The event, 5:30 p.m. Thursday, Sept. 13, is free and open to the public — please RSVP here.

Event details:

5:30 p.m. to 7:30 p.m.
Thursday, Sept. 13, 2018
Tube Factory artspace
1125 Cruft St., Indianapolis, IN 46203
Get tickets here and find more on Facebook

More in What's Your Education Story?

School safety

Hiring more security officers in Memphis after school shootings could have unintended consequences

PHOTO: Jahi Chikwendiu/The Washington Post/Getty Images

Tennessee’s largest district, Shelby County Schools, is slated to add more school resource officers under the proposed budget for next school year.

Superintendent Dorsey Hopson earmarked $2 million to hire 30 school resource officers in addition to the 98 already in some of its 150-plus schools. The school board is scheduled to vote on the budget Tuesday.

But an increase in law enforcement officers could have unintended consequences.

A new state law that bans local governments from refusing to cooperate with federal immigration officials could put school resource officers in an awkward position.

Tennessee Education Commissioner Candice McQueen recently reminded school personnel they are not obligated to release student information regarding immigration status. School resource officers employed by police or sheriff’s departments, however, do not answer to school districts. Shelby County Schools is still reviewing the law, but school board members have previously gone on the record emphasizing their commitment to protecting undocumented students.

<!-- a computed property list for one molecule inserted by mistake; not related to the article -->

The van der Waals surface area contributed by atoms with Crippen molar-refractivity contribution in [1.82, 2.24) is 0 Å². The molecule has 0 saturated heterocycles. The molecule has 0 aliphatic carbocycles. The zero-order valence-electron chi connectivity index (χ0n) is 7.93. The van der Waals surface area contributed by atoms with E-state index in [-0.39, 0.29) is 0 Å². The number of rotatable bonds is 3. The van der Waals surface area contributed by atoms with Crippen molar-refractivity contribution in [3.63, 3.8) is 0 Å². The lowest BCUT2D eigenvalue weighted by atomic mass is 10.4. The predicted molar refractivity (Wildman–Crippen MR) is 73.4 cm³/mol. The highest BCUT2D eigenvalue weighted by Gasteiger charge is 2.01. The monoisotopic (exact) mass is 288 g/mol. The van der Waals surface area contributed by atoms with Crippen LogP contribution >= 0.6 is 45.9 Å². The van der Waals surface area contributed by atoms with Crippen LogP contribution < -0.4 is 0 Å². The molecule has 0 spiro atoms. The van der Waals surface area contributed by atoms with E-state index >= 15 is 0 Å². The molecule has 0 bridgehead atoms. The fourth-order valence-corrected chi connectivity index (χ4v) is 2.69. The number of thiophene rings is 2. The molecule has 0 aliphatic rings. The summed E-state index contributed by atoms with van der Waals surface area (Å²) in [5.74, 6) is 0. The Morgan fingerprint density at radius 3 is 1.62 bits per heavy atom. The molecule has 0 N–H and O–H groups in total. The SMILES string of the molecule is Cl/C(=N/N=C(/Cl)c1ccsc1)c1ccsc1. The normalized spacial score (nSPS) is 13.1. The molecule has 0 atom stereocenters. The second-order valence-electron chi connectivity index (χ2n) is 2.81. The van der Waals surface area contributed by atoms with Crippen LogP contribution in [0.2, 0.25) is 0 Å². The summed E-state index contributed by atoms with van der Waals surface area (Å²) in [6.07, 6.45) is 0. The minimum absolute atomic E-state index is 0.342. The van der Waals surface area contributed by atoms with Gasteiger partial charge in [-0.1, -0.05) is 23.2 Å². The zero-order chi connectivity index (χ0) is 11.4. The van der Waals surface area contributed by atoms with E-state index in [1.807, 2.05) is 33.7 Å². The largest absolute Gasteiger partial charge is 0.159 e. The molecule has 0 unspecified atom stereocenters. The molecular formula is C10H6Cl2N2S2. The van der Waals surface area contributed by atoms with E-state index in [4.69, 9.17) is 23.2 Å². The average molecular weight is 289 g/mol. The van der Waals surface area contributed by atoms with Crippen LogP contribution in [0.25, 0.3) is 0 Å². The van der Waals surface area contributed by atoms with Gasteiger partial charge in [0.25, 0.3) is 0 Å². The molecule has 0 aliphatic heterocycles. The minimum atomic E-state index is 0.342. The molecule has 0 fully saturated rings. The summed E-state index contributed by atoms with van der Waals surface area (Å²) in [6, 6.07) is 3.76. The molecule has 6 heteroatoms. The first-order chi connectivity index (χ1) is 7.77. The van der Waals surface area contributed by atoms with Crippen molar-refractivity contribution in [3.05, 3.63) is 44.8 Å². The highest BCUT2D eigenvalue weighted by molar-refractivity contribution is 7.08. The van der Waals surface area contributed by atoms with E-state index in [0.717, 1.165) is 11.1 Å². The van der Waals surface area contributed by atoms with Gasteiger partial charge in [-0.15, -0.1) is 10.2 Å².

“Right now we are just trying to get a better understanding of the law and the impact that it may have,” said Natalia Powers, a district spokeswoman.

Also, incidents of excessive force and racial bias toward black students have cropped up in recent years. Two white Memphis officers were fired in 2013 after hitting a black student and wrestling her to the ground because she was “yelling and cussing” on school grounds. And mothers of four elementary school students recently filed a lawsuit against a Murfreesboro officer who arrested them at school in 2016 for failing to break up a fight that occurred off-campus.

Just how common those incidents are in Memphis is unclear. In response to Chalkbeat’s query for the number and type of complaints in the last two school years, Shelby County Schools said it “does not have any documents responsive to this request.”

Currently, 38 school resource officers are sheriff’s deputies, and the rest are security officers hired by Shelby County Schools. The officers respond and work to prevent criminal activity in all high schools and middle schools, Hopson said. The 30 additional officers would augment staffing at some schools and for the first time, branch out to some elementary schools. Hopson said those decisions will be based on crime rates in surrounding neighborhoods and school incidents.

Hopson’s initial recommendation for more school resource officers was in response to the school shooting in Parkland, Florida, that killed 17 people and sparked a wave of student activism on school safety, including in Memphis.

Gov. Bill Haslam’s recent $30 million budget boost would allow school districts across Tennessee to hire more law enforcement officers or improve building security. Measures to arm some teachers with guns or outlaw certain types of guns have fallen flat.

For more on the role and history of school resource officers in Tennessee, read our five things to know.

Sheriff’s deputies and district security officers meet weekly, said Capt. Dallas Lavergne of the Shelby County Sheriff’s Office. When the Memphis Police Department pulled their officers out of school buildings following the merger of city and county school systems, the county Sheriff’s Office replaced them with deputies.

All deputy recruits go through school resource officer training, and those who are assigned to schools get additional annual training. In a 2013 review of police academies across the nation, Tennessee was cited as the only state that had specific training for officers deployed to schools.